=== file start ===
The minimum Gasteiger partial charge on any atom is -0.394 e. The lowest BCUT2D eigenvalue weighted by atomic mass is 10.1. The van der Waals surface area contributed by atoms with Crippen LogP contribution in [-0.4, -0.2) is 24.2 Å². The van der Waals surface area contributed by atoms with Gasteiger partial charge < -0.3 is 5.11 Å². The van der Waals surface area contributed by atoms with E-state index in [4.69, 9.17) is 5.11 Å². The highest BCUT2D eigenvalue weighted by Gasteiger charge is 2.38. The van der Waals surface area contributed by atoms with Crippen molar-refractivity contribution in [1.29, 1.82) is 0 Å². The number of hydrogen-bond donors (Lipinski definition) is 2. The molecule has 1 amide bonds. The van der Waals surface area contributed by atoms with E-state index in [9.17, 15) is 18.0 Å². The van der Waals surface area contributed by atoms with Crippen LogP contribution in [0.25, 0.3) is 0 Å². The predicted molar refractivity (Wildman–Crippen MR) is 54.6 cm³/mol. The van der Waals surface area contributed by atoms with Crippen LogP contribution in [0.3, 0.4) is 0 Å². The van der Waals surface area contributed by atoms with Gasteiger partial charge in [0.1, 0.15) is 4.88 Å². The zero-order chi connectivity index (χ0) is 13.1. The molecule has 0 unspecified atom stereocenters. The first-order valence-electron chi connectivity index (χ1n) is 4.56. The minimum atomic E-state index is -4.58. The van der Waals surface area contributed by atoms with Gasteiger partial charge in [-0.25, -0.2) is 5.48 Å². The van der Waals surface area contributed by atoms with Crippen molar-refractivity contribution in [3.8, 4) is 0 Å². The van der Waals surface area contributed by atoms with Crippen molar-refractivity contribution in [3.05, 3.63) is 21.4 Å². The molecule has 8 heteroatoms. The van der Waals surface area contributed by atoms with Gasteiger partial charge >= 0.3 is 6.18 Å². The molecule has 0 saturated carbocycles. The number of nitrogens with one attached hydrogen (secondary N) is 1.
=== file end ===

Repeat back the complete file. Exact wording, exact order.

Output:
The minimum Gasteiger partial charge on any atom is -0.394 e. The lowest BCUT2D eigenvalue weighted by atomic mass is 10.1. The van der Waals surface area contributed by atoms with Crippen LogP contribution in [-0.4, -0.2) is 24.2 Å². The van der Waals surface area contributed by atoms with Gasteiger partial charge < -0.3 is 5.11 Å². The van der Waals surface area contributed by atoms with E-state index in [4.69, 9.17) is 5.11 Å². The highest BCUT2D eigenvalue weighted by Gasteiger charge is 2.38. The van der Waals surface area contributed by atoms with Crippen molar-refractivity contribution in [1.29, 1.82) is 0 Å². The number of hydrogen-bond donors (Lipinski definition) is 2. The molecule has 1 amide bonds. The van der Waals surface area contributed by atoms with E-state index in [9.17, 15) is 18.0 Å². The van der Waals surface area contributed by atoms with Crippen LogP contribution in [0.25, 0.3) is 0 Å². The predicted molar refractivity (Wildman–Crippen MR) is 54.6 cm³/mol. The van der Waals surface area contributed by atoms with Crippen LogP contribution in [0.3, 0.4) is 0 Å². The van der Waals surface area contributed by atoms with Gasteiger partial charge in [0.1, 0.15) is 4.88 Å². The zero-order chi connectivity index (χ0) is 13.1. The molecule has 0 unspecified atom stereocenters. The first-order valence-electron chi connectivity index (χ1n) is 4.56. The minimum atomic E-state index is -4.58. The van der Waals surface area contributed by atoms with Gasteiger partial charge in [-0.25, -0.2) is 5.48 Å². The van der Waals surface area contributed by atoms with Crippen molar-refractivity contribution in [3.8, 4) is 0 Å². The van der Waals surface area contributed by atoms with Crippen molar-refractivity contribution in [3.05, 3.63) is 21.4 Å². The molecule has 8 heteroatoms. The van der Waals surface area contributed by atoms with Gasteiger partial charge >= 0.3 is 6.18 Å². The molecule has 0 saturated carbocycles. The number of nitrogens with one attached hydrogen (secondary N) is 1.